National Fisherman

Halibut fishermen are bracing for another huge quota cut after the International Pacific Halibut Commission staff presented a rather grim stock assessment at their interim meeting in Seattle last week.
While there is no longer a “staff recommendation,” staff members do present a decision table with a “blue line” that is essentially the same thing: a harvest level at which the fishery should not diminish too much further in the future.
For 2014, the blue line came in at a coast-wide quota, from California to the Bering Sea, of 24.45 million pounds, down 21 percent from 2013.
For Alaska, the state-wide quota would be 18.74 million pounds, but after subtracting wastage and guided sport use in areas 2C and 3A under the new catch sharing plan, the amount left for commercial harvest would be 15.79 million pounds.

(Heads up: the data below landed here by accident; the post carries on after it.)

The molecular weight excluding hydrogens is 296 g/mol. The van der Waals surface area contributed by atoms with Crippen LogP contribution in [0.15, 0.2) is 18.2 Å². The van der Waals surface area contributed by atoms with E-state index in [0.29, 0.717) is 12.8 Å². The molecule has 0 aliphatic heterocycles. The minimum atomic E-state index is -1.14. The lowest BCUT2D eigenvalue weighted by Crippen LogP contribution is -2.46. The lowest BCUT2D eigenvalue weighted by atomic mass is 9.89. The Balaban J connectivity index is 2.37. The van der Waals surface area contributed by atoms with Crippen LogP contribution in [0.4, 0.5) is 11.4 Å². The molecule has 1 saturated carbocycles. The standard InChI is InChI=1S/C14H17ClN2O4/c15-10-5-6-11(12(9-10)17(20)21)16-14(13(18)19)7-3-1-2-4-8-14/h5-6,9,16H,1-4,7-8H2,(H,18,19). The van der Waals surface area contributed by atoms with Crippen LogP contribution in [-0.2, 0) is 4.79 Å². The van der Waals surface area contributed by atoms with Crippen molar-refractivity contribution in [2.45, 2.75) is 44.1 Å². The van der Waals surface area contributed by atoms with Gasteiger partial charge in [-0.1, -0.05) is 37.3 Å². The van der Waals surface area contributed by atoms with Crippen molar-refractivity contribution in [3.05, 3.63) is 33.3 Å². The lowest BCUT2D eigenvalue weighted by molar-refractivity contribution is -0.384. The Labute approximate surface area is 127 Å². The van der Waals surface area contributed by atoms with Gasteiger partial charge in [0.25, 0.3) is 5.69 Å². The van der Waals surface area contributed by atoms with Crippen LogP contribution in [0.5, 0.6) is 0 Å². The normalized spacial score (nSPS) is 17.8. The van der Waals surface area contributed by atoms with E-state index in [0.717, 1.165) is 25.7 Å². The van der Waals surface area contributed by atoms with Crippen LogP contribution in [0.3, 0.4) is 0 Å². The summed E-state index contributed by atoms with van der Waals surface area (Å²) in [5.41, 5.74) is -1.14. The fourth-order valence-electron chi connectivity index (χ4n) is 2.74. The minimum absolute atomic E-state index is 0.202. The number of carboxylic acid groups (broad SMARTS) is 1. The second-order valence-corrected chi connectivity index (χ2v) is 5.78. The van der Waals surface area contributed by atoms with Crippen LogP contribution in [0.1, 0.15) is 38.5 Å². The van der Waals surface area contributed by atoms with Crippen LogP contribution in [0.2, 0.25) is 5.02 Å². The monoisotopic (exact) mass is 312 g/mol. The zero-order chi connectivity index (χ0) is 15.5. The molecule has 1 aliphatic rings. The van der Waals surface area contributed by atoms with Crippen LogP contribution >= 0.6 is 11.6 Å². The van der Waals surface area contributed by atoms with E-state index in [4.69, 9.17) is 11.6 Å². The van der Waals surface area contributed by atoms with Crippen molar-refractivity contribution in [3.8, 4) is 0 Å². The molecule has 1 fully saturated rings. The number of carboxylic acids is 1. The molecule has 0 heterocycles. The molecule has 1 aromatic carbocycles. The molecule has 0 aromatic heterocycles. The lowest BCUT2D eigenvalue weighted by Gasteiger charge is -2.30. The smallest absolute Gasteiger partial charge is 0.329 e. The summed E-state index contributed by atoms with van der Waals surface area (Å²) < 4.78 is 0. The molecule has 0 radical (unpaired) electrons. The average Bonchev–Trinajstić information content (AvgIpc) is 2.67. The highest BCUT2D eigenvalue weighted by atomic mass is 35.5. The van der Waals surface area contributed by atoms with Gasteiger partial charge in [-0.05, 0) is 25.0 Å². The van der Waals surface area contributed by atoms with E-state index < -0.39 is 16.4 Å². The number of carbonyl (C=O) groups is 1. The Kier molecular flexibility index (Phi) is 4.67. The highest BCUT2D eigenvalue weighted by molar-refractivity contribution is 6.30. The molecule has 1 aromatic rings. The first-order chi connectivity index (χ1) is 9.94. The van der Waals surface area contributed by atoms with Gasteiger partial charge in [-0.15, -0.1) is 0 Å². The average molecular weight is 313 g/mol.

Read the full story at Homer News>>

Inside the Industry

NMFS recently released a draft action plan for fish discard and release mortality science, creating a list of actions that they hope can better inform fisheries.

We know that fishermen have to deal with bycatch by discarding or releasing unwanted catch overboard, but there is a data gap regarding how those fish survive.


A new study has identified a set of features common to all ocean ecosystems that provide a visual diagnosis of the health of the underwater environment coastal communities rely on.

Together, the features detail cumulative effects of threats -- such as overfishing, pollution, and invasive species,  allowing responders to act faster to increase ocean resiliency and sustainability.

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